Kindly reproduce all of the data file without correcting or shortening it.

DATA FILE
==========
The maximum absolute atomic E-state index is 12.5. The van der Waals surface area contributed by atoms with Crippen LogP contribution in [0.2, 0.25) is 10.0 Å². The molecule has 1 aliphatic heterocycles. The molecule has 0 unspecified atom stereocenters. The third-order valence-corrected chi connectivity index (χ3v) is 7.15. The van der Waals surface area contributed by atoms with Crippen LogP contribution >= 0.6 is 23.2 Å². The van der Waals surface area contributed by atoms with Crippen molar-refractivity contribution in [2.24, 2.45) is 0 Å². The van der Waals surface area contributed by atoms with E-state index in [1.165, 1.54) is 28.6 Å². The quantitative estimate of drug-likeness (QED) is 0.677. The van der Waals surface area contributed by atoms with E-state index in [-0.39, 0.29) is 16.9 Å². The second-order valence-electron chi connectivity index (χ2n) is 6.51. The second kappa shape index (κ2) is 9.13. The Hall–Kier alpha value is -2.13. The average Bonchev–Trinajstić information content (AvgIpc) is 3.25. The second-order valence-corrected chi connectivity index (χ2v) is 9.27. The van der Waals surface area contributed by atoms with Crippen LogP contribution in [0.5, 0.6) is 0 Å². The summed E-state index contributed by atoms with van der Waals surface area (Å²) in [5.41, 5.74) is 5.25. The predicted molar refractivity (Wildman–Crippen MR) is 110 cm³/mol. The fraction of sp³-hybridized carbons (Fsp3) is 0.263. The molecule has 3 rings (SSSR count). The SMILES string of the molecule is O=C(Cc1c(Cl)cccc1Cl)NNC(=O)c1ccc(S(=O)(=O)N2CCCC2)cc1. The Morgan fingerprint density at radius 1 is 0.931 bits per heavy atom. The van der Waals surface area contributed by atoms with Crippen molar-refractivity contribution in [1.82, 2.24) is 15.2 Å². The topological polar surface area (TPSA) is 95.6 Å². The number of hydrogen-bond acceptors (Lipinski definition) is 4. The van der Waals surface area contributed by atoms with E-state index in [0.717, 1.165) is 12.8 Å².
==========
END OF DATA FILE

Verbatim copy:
The maximum absolute atomic E-state index is 12.5. The van der Waals surface area contributed by atoms with Crippen LogP contribution in [0.2, 0.25) is 10.0 Å². The molecule has 1 aliphatic heterocycles. The molecule has 0 unspecified atom stereocenters. The third-order valence-corrected chi connectivity index (χ3v) is 7.15. The van der Waals surface area contributed by atoms with Crippen LogP contribution >= 0.6 is 23.2 Å². The van der Waals surface area contributed by atoms with Crippen molar-refractivity contribution in [2.24, 2.45) is 0 Å². The van der Waals surface area contributed by atoms with E-state index in [1.165, 1.54) is 28.6 Å². The quantitative estimate of drug-likeness (QED) is 0.677. The van der Waals surface area contributed by atoms with E-state index in [-0.39, 0.29) is 16.9 Å². The second-order valence-electron chi connectivity index (χ2n) is 6.51. The second kappa shape index (κ2) is 9.13. The Hall–Kier alpha value is -2.13. The average Bonchev–Trinajstić information content (AvgIpc) is 3.25. The second-order valence-corrected chi connectivity index (χ2v) is 9.27. The van der Waals surface area contributed by atoms with Crippen LogP contribution in [0.5, 0.6) is 0 Å². The summed E-state index contributed by atoms with van der Waals surface area (Å²) in [5.41, 5.74) is 5.25. The predicted molar refractivity (Wildman–Crippen MR) is 110 cm³/mol. The fraction of sp³-hybridized carbons (Fsp3) is 0.263. The molecule has 3 rings (SSSR count). The SMILES string of the molecule is O=C(Cc1c(Cl)cccc1Cl)NNC(=O)c1ccc(S(=O)(=O)N2CCCC2)cc1. The Morgan fingerprint density at radius 1 is 0.931 bits per heavy atom. The van der Waals surface area contributed by atoms with Crippen molar-refractivity contribution in [1.82, 2.24) is 15.2 Å². The topological polar surface area (TPSA) is 95.6 Å². The number of hydrogen-bond acceptors (Lipinski definition) is 4. The van der Waals surface area contributed by atoms with E-state index in [0.717, 1.165) is 12.8 Å².